Inside and outside of Oakland

Congress shows its divide on medical marijuana amendment to spending bill

  If there's any doubt that Michigan is divided over medical marijuana, just take a look at a vote in Congress Friday.
  The U.S. House passed an amendment to a spending bill that restricts the Drug Enforcement Administration from using money to target medical marijuana businesses that comply with their states' laws.
  Michigan's 14 members were evenly split on the amendment, with two not voting. The House was also split, passing the amendment 219-189. Here's how the Michigan voting shook out:

Understanding the 2014 U.S. Senate elections

  If you're looking to understand the 2014 elections, Politico has a lengthy 10-map explanation that particularly dwells on U.S. Senate races around the country this year, including the Michigan contest between U.S. Rep. Gary Peters of Bloomfield Township and former Michigan Republican secretary of state Terri Lynn Land.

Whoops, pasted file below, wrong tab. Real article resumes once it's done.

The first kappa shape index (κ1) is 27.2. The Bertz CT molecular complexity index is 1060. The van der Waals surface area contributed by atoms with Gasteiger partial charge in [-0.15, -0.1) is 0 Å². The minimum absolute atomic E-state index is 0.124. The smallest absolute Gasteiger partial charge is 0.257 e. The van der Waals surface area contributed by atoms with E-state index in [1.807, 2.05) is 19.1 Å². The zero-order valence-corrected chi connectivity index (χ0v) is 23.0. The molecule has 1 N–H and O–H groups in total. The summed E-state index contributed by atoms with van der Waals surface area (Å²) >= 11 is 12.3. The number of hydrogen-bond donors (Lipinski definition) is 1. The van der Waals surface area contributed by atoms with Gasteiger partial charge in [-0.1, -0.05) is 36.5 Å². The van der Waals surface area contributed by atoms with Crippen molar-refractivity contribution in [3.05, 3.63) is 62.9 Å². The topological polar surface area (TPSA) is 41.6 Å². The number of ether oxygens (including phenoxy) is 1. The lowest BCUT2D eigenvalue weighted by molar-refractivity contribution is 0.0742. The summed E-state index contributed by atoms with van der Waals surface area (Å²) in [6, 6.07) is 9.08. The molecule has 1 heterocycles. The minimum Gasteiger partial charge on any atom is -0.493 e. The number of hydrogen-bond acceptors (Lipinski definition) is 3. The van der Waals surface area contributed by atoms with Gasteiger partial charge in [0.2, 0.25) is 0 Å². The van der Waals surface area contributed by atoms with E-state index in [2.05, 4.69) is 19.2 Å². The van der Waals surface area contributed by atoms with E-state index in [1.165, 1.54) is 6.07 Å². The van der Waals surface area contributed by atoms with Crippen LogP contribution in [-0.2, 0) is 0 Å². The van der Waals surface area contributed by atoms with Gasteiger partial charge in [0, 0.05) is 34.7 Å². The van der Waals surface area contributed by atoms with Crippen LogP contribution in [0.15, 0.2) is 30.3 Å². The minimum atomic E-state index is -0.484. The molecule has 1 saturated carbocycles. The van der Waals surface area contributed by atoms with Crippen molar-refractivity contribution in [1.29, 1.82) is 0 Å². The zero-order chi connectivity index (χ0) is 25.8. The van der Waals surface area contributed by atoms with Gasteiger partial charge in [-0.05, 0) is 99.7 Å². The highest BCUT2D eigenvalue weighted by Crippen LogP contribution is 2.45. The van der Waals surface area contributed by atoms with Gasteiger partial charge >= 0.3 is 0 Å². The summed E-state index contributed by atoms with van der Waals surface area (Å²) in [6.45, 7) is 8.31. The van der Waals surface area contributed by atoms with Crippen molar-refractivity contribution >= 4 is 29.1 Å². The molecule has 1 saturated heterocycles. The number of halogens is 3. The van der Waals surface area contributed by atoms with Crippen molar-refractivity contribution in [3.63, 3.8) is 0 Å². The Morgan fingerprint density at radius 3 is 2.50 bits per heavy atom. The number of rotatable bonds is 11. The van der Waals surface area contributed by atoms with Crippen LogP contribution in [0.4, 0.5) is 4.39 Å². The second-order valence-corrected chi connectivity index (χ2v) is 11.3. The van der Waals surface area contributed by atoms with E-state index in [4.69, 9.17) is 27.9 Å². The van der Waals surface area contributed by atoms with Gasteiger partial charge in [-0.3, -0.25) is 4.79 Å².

At stake, of course, is control of the U.S. Senate for the next two years leading into the 2016 presidential election. Republicans are likely to keep control of the U.S. House, but flipping the Senate to their side essentially blocks any remaining initiatives of Democratic President Barack Obama.
  Map No. 7 is of interest to Michigan voters. There, the analysis talks about states where Republicans have a chance to take traditionally Democrat-held seats this year.
  The states in play, Politico reasons, are Colorado, Michigan, Iowa and New Hampshire.
  In Michigan, Peters wants to replace Democratic U.S. Sen. Carl Levin, who is retiring.
  Polling has flipped back and forth between Land and Peters, essentially a dead heat with six months until the November election.
  The two have yet to meet face-to-face on the campaign trail, and it's unlikely such a meeting will occur until after the August primary elections, if ever.
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